Dimoglidou adds that apart from the extreme heat, these tragic events are due to a combination of factors. “Most of the missing were over 60 years old. Hikers often embark on difficult climbs with minimal equipment, some without a mobile phone or sufficient water. Also, most of the time they hike without a guide,” she explains. In fact, their love for exploration leads many of them to step off the mapped paths, which apparently happened to the experienced hiker in Amorgos.

“We often find that they overestimate their strength or underestimate the risks. Mountaineering and hiking are a staple in the culture of many Europeans, but our landscape is not the same as the one they may have practiced on.”

For his part, the mayor of West Samos, Themistoklis Papatheofanous, says that “the Dutchman who lost his life on our island went hiking at noon, a completely inappropriate time. He entered a ravine which is very difficult to climb out of.”

The mayor of Sikinos, Vassilis Marakis, says rescue crews have been searching for the two Frenchwomen, aged 64 and 73, who went missing on the island, since last Friday. “They left in 40 degrees Celsius to hike off the official trail, in a difficult area. We are talking about a huge search operation with drones from the Rhodes Fire Department, private drones, coast guard boats, private boats, with me and all the deputy mayors ready to assist.”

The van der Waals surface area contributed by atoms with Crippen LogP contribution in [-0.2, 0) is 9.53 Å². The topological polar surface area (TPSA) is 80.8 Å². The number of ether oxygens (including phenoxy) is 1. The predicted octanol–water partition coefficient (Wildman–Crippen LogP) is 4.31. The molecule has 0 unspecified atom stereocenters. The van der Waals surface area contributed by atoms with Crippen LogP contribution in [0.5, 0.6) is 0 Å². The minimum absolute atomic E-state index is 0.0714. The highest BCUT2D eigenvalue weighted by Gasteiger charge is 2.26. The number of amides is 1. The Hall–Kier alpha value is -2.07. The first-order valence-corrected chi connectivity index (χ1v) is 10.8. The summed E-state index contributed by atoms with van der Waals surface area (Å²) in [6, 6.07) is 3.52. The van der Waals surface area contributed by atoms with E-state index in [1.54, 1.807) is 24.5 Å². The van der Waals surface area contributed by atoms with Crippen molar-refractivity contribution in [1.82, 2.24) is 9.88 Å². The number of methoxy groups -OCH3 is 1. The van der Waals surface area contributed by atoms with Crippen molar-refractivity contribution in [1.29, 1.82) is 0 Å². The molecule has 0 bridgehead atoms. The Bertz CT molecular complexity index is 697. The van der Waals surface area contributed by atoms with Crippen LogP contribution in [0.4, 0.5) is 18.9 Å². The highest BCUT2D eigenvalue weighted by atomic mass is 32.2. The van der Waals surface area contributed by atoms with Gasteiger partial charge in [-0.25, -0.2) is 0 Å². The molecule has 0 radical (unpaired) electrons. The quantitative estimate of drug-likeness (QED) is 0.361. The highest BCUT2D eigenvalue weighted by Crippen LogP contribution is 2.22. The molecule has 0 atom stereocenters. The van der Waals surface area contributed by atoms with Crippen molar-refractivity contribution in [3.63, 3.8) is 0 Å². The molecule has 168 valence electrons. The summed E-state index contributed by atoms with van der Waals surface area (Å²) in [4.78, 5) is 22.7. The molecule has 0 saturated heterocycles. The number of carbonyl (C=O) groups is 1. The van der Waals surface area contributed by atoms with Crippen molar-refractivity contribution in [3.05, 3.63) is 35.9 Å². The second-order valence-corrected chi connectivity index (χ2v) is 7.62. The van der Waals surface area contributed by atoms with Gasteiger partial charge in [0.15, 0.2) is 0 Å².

What about signage?

Giannis Alexopoulos, mountain guide and member of the volunteer group Elite Special Task Force, operating in the Geraneia mountain range and Alepochori, has been hiking for many years and in 2023 he participated in an operation to find a 48-year-old German tourist whose tracks were lost in the area. The man was found dead on one of the lesser-known beaches in Porto Germeno.

The trail he had followed had proper signage but many sections are steeply sloped. “A tourist can choose one of the thousands of mapped paths, which, however, have not been cleared in the last two years. Thus, it is easy to get off track and follow a goat trail and lose one’s bearings,” says Alexopoulos. “Also, tourists are not used to the Greek heat. Often they don’t observe the basics – long-sleeved tops, a hat, sunscreen and water.” According to Alexopoulos, during the winter, trails are closed because trees have fallen or foliage has overgrown. Signs also fall over or the colors fade and are not legible. Under normal conditions, the trails should be inspected and cleared every year, which is not always done.

The experienced hiker adds that even if tourists share part of the responsibility, the state should protect them. “For example, as we have placed signs that read, ‘We do not throw garbage on the beach,’ similar ones should be placed stating, ‘We do not hike on these trails during the heat.’ This information needs to be disseminated,” he adds.